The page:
Today, shares of Ashford Hospitality Trust (NYSE:AHT) are in free fall. AHT stock closed out Tuesday down by more than 35% on heavy trading volume.
Indeed, today’s move is a continuation of a longer-term bearish trend in AHT stock. In fact, over the past five years, Ashford Hospitality has lost a whopping 96% of its value. This is a stock with a chart that looks very different from most pandemic recovery plays. That is, this stock never recovered from the pandemic, and only continued lower.
There are a number of reasons for this long-term decline in AHT stock. Among the reasons for the decline has been a 1-for-10 reverse stock split initiated last Friday. However, today’s news comes amid rather disappointing results.
Let’s dive into why these numbers are driving investors away from AHT stock today.
Lower Revenue Per Available Room Hurting AHT Stock
This morning, Ashford Hospitality reported preliminary Q2 revenue per available room (RevPAR) which more than tripled (up 256%) from the same quarter a year prior. Sounds good, right?
Sort of. When compared to the quarterly numbers during the depths of the pandemic-induced recession in the hospitality sector, these numbers shine. However, compared to Q2 2019, Ashford’s RevPAR actually dropped 37%.
Indeed, it appears the market was expecting better numbers. Pent-up leisure travel demand certainly drove an increase in average revenue per room over last year. However, the fact that numbers are down so drastically from 2019 levels suggests the road to recovery may be a lot longer than investors initially expected.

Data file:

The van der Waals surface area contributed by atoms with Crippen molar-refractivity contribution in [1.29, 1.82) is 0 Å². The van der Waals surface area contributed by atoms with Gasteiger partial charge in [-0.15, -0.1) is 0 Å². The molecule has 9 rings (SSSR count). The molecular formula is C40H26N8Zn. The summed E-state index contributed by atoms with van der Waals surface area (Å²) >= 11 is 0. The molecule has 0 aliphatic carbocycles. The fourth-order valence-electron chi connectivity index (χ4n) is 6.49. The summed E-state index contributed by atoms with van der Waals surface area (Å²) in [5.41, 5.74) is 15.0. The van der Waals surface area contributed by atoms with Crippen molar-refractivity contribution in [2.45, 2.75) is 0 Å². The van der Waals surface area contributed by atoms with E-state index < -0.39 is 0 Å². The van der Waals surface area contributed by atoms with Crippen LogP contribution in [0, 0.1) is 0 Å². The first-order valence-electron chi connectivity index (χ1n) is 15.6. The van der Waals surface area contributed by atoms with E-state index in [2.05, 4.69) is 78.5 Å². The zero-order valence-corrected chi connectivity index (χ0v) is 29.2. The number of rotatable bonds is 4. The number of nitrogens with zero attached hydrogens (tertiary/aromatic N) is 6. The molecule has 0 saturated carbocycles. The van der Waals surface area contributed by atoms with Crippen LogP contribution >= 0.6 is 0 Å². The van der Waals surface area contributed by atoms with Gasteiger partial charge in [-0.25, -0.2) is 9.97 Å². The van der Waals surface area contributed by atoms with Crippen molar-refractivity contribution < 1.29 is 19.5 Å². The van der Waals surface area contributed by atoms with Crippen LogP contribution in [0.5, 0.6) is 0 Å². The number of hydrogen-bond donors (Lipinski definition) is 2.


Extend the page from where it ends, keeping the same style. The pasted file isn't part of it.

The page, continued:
As fellow InvestorPlace contributor Thomas Niel points out in a recent piece, Ashford Hospitality has been on some shaky financial ground of late. Yes, the company did avoid Chapter 11 bankruptcy this past year. Ashford was able to negotiate forbearance from its lenders to do so. However, these numbers indicate AHT stock could be one that’s not quite out of the woods yet.
On the date of publication, Chris MacDonald did not have (either directly or indirectly) any positions in the securities mentioned in this article. The opinions expressed in this article are those of the writer, subject to the InvestorPlace.com Publishing Guidelines.